The miracle medicine for good aging is regular physical activity.

Regular Physical activity

Cardiovascular disease, cancer, and dementia are all reduced with regular physical activity. Increase the amount of time you spend exercising. Growing more physically active and mentally healthy as you become older is one of the easiest ways to live longer and be healthier overall.

Regular physical activity has been linked to a reduced risk of cardiovascular disease, diabetes, a wide range of malignancies, depression, and dementia in older people, according to the American Heart Association.

Only around one in four older Americans, according to CDC experts, are regularly active, and almost half do not receive any exercise at all.

There are a lot of us who have seen the local news reports about a ninety-year-old veteran marathoner who is running his 20th marathon this year. A stroll around the house or a pair of sweatpants and a pair of sports shoes are both simple and affordable ways to get some exercise. But these are the exceptions, not the rule.

Sedentary individuals may find it difficult to begin a healthy lifestyle, while active people may find the reverse to be true.

When Cleveland Clinic physician Dr. Ronan Factora says that "many of the patients I see in my clinic are extremely inactive," he's referring to people who spend their days sitting down. In lieu of a stroll, I advise you to take medicine. Things like these are much handier."

To some extent, even urging my patients to get up and move about rather than sit for extended periods of time may be a difficult proposition...”

Although the regular exercise of any size may have a significant impact, many individuals choose not to partake in it. It has been shown that a range of active lifestyle choices, such as walking, running, bicycling, and swimming, have long-term beneficial effects on both physical and mental well-being, including depression.

Performing cardio, according to Dr. Factora, may help decrease your blood pressure and help you better manage your blood sugar and cholesterol levels. It can also help you better respond to stressful events in your life.

Eventually, it may help you build up your endurance if you use it regularly. All things are connected with a [decreased chance of] heart disease and heart attacks, said the experts.

There is evidence that regular physical activity reduces your risk of developing 13 different types of cancer, such as lung and colon cancer, as well as leukemia and myeloma.

This finding was made by researchers at the National Cancer Institute in 2016, who examined the data from 1.4 million Americans and European participants over the course of 11 years. Their findings were published in the medical journal JAMA Internal Medicine.

The benefits of physical exercise may extend to the prevention or treatment of depression. Dr. Michael Craig Miller, claims that for some individuals, psychotherapy is as effective as antidepressants.

When you exercise, your body makes more of the proteins known as neurotrophic or growth factors, which encourage your nerve cells to develop and form new connections. Harvard Health Publishing research says that "improving brain function may help you feel better."

Aerobic or cardiovascular activity, according to the findings, may help in the enhancement of the hippocampus's size, a part of the brain that decreases with age and increases the risk of dementia. The results are promising.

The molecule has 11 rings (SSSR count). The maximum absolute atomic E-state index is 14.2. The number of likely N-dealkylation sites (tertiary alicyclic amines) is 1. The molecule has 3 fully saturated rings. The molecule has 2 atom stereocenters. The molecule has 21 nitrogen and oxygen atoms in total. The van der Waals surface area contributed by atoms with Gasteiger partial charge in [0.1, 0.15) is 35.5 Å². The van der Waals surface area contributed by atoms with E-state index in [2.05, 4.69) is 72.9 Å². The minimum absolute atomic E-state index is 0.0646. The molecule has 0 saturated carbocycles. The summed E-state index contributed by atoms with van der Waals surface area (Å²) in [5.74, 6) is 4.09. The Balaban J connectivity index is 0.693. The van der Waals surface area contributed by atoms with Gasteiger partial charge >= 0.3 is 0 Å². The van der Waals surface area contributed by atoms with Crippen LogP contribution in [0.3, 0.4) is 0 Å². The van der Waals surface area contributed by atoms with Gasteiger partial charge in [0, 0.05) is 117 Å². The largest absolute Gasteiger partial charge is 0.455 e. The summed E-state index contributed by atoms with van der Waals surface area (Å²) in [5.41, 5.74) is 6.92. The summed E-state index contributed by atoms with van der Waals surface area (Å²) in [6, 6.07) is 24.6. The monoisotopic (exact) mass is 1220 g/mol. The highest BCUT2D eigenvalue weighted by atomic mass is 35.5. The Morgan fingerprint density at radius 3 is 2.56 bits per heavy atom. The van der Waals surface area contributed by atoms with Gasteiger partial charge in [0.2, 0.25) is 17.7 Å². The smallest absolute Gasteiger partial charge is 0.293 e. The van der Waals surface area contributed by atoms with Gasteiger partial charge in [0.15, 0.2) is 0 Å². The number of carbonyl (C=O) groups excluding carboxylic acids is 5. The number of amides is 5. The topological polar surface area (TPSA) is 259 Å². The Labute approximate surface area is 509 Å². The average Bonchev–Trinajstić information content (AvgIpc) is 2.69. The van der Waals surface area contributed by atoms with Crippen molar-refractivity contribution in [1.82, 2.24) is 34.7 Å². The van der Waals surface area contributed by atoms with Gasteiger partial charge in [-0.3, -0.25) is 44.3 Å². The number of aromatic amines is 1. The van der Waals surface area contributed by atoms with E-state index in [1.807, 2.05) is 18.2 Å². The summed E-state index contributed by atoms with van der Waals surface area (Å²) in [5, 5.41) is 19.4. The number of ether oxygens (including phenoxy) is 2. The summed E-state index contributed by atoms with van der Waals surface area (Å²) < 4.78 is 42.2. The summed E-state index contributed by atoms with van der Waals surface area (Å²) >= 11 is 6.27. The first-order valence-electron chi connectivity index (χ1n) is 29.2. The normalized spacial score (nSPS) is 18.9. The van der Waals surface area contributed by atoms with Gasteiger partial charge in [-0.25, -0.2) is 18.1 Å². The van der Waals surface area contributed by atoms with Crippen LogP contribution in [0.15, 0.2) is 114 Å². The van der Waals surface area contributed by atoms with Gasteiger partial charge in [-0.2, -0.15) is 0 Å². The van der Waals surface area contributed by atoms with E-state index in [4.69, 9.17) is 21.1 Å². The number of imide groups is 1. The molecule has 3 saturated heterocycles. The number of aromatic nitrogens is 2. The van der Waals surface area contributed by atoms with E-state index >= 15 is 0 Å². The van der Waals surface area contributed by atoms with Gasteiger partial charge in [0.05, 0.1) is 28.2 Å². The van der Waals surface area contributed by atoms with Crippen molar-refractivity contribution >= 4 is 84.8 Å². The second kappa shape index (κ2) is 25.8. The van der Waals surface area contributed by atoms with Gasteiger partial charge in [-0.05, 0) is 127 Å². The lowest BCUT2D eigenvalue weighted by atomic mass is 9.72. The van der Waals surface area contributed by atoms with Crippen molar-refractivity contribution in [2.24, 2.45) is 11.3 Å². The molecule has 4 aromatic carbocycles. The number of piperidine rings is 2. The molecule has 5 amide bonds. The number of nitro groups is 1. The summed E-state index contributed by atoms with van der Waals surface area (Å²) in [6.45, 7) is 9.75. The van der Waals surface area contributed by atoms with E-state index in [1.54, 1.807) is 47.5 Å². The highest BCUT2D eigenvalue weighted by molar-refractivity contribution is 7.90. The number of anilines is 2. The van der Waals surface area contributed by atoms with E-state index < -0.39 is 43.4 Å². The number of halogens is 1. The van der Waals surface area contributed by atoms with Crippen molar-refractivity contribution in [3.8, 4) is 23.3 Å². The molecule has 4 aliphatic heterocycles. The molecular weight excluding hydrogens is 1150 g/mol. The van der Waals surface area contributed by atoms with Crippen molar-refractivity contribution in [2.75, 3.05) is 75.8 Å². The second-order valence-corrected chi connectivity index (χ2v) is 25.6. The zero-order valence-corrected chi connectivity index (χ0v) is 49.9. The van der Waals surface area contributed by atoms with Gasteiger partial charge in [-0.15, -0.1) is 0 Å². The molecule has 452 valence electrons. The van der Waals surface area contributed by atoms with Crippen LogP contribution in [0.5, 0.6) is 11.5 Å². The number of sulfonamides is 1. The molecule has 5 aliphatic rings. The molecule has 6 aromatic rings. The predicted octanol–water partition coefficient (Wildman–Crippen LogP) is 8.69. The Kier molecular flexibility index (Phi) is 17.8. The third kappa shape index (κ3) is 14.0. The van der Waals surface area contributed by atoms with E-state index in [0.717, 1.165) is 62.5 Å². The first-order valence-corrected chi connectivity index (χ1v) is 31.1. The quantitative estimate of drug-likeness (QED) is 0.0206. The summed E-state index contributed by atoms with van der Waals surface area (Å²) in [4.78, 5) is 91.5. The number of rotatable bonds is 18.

Research published in the Proceedings of the National Academy of Sciences shows that aerobic exercise training reverses late-life hippocampus volume reduction and is followed by enhanced memory performance, according to many studies.

Dr. Factora asserts, "What's healthy for your heart is excellent for your brain." "It is very difficult to point to a single particular medication that provides so many advantages when compared to cardiovascular activity," the researcher said.

I believe you will need some kind of cardiovascular workout.

The general consensus is that those over 65 should engage in 150 minutes (2 12 hours) a week of moderate-intensity exercise (such as hiking, pushing a lawn mower, or riding bicycles), or 75 minutes per week of high-intensity activity (such as swimming, running, or cycling) (such as fast swimming, jogging or singles tennis). Furthermore, if you put in enough work, you will reap the benefits in the long term.

It is recommended by physicians to perform strength training twice a week to maintain your muscle mass and strength over the long term. Your posture, balance, and likelihood of falling down will all be improved if you keep those muscles in good condition.

"Even simply utilizing your major muscle groups and performing weight training two or three times a week would be sufficient," the trainer said. A bodybuilder's physique is not required."

The fact that you don't have to be a marathon runner to get the benefits of cardiovascular activity should go without saying. Those who haven't been physically active in a while should begin gently while getting back into shape. Start out with a low endurance level and work your way up over time.

Dr. Factora recommends starting with five minutes of walking if you find yourself becoming fatigued quickly when you first begin walking. For those who find it difficult to walk for more than five minutes without getting exhausted, try starting with a shorter time period. To get to 30 minutes, the author suggests increasing the amount of time you spend being active before taking a rest.

"The most important thing" is to choose something you enjoy, he said. This advice from the author is to "choose something you like and commit to it."

To put it another way, exercise is like a miracle medication since it has no side effects and is entirely natural. This means that everyone has to take the initial step and go forward.

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